A new book, and gondoliers.

While research into eighteenth century Venice was fun for its own sake, I’m delighted that Siren BookStrand have accepted the novella for which it was undertaken. Titled Carnevale, it’s due to be published on July 30th, and follows the fortunes of Peregrine (Perry) Sinclair, an English gentleman visiting Venice as part of his Grand Tour.

I’m in the midst of the sequel to Carnevale at the moment. Continued reading around the subject of Venice led me to John Addington Symonds’ memoirs. They’re interesting in their own right, but I was particularly struck by his love affair with Angelo Fusato, a gondolier. Symonds was fascinated by Angelo from the moment he first laid eyes on him:

The image of the marvellous being I had seen for those few minutes on the Lido burned itself into my brain and kept me waking all the next night. I did not even know his name; but I knew where his master lived. In the morning I rose from my bed unrefreshed, haunted by the vision which seemed to grow in definiteness and to coruscate with phosphorescent fire. A trifle which occurred that day made me feel that my fate could not be resisted, and also allowed me to suspect that the man himself was not unapproachable. Another night of storm and longing followed. I kept wrestling with the anguish of unutterable things, in the deep darkness of the valley of vain desire — soothing my smarting sense of the impossible with idle pictures of what it would be to share the life of this superb being in some lawful and simple fashion.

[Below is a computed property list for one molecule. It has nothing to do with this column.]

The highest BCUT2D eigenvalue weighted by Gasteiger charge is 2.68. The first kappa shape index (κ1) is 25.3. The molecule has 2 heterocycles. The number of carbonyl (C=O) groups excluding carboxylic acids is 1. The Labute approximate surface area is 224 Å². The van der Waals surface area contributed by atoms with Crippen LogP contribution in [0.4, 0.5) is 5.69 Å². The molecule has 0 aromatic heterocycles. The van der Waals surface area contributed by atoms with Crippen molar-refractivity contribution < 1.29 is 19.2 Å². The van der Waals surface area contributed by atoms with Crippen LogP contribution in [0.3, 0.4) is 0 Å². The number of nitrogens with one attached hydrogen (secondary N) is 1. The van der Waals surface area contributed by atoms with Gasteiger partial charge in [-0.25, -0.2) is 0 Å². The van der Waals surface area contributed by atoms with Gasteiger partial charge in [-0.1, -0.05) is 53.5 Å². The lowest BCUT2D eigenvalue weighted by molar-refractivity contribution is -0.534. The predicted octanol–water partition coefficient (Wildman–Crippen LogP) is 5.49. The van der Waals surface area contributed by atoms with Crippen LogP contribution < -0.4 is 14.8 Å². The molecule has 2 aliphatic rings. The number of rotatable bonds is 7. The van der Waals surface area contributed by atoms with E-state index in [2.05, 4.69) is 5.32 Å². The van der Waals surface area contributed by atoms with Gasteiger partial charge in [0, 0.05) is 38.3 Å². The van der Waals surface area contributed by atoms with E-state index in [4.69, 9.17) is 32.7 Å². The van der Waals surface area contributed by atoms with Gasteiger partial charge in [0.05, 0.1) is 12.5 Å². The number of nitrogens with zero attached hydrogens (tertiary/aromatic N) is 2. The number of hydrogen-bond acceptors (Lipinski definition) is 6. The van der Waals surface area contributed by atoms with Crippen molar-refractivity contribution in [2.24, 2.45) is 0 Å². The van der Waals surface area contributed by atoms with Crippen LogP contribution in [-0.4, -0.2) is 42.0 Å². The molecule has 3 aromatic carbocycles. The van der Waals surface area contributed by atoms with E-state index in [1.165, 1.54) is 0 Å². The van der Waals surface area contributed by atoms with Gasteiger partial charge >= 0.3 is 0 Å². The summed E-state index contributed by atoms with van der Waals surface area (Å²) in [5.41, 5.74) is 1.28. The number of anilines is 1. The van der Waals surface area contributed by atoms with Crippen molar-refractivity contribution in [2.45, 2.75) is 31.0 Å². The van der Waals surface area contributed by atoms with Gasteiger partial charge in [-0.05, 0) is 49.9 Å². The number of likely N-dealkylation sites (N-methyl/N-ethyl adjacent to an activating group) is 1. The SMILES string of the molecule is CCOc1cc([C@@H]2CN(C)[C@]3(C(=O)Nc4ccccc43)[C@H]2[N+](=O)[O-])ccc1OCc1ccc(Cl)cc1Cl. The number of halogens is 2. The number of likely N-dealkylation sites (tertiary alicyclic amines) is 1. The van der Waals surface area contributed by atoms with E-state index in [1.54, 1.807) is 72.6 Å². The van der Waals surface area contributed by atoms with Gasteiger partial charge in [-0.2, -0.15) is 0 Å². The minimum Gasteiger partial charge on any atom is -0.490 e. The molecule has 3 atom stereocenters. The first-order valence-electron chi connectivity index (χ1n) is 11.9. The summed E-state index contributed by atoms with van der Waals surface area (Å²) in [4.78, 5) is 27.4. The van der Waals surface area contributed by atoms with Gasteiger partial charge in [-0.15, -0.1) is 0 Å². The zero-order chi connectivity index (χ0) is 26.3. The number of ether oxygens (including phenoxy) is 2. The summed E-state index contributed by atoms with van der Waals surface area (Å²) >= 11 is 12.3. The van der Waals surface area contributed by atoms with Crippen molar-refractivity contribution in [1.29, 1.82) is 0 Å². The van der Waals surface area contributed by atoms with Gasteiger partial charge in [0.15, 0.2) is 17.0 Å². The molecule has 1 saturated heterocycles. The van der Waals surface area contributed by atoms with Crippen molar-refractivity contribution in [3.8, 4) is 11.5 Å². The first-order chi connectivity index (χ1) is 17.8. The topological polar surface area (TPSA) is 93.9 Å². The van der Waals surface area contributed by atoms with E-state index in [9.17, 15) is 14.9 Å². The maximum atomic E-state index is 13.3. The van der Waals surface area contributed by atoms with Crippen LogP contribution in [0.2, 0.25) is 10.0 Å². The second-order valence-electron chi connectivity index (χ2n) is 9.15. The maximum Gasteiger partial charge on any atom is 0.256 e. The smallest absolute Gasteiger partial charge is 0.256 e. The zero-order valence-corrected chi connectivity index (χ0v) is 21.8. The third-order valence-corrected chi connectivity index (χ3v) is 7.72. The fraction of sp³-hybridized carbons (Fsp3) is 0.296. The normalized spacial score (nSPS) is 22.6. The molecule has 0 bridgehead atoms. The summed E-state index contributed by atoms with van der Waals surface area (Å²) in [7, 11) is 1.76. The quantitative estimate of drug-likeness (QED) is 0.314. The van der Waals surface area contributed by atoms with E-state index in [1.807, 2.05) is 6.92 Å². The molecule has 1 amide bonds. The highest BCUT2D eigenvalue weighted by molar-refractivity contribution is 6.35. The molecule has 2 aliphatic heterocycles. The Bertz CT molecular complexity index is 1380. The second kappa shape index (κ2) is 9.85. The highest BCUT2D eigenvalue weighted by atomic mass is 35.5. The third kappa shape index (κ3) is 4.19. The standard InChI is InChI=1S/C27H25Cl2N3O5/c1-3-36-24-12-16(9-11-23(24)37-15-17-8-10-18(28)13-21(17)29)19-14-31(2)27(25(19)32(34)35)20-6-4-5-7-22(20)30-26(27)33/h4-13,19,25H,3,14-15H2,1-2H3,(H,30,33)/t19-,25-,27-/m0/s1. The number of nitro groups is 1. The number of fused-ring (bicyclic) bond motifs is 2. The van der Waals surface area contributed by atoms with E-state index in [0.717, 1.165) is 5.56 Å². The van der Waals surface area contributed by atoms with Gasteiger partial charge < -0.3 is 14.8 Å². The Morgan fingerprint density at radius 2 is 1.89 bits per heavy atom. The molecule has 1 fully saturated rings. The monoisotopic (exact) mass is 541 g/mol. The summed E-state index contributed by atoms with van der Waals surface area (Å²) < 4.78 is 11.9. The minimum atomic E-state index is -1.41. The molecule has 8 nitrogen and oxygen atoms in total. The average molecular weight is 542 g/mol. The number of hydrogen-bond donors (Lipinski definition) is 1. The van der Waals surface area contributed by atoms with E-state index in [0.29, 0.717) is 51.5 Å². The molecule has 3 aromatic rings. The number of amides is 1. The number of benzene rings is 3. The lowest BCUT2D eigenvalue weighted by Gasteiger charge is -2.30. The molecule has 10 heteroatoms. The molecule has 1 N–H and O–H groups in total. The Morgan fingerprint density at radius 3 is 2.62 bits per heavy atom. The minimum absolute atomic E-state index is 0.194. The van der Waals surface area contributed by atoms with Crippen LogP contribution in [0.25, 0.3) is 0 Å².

In these waking dreams I was at one time a woman whom he loved, at another a companion in his trade — always somebody and something utterly different from myself; and as each distracting fancy faded in the void of fact and desert of reality, I writhed in the clutches of chimaera, thirsted before the tempting phantasmagoria of Maya. My good sense rebelled, and told me that I was morally a fool and legally a criminal. But the love of the impossible rises victorious after each fall given it by sober sense.

I would love to know what trifle occurred that made Symonds think Angelo might not be unapproachable! The following day, Symonds learned Angelo’s name and arranged to meet him. Symonds expressed his surprise at Angelos’ willingness to do so, for he was not then aware that gondoliers were accustomed to selling their sexual services. And they retired to Symonds’ bed together:

I am not dreaming. He was surely here
And sat beside me on this hard low bed;
For we had wine before us, and I said —
"Take gold: 'twill furnish forth some better cheer".
He was all clothed in white; a gondolier;
White trousers, white straw hat upon his head,
A cream-white shirt loose-buttoned, a silk thread
Slung with a charm about his throat so clear.
Yes, he was here. Our four hands, laughing, made
Brief havoc of his belt, shirt, trousers, shoes:
 Till, mother-naked, white as lilies, laid
There on the counterpane, he bade me use
Even as I willed his body. But Love forbade —
 Love cried, "Less than Love's best thou shalt refuse!"

I have wanted for some time to write the love story of two of the secondary characters in Carnevale, a Venetian nobleman and his gondolier. Having read this, and also about the shenanigans of Lord Byron’s “muscular young gondolier”, I think that wish is fast becoming a necessity.

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About Joy Lynn Fielding

M/M romance author and coffee addict.
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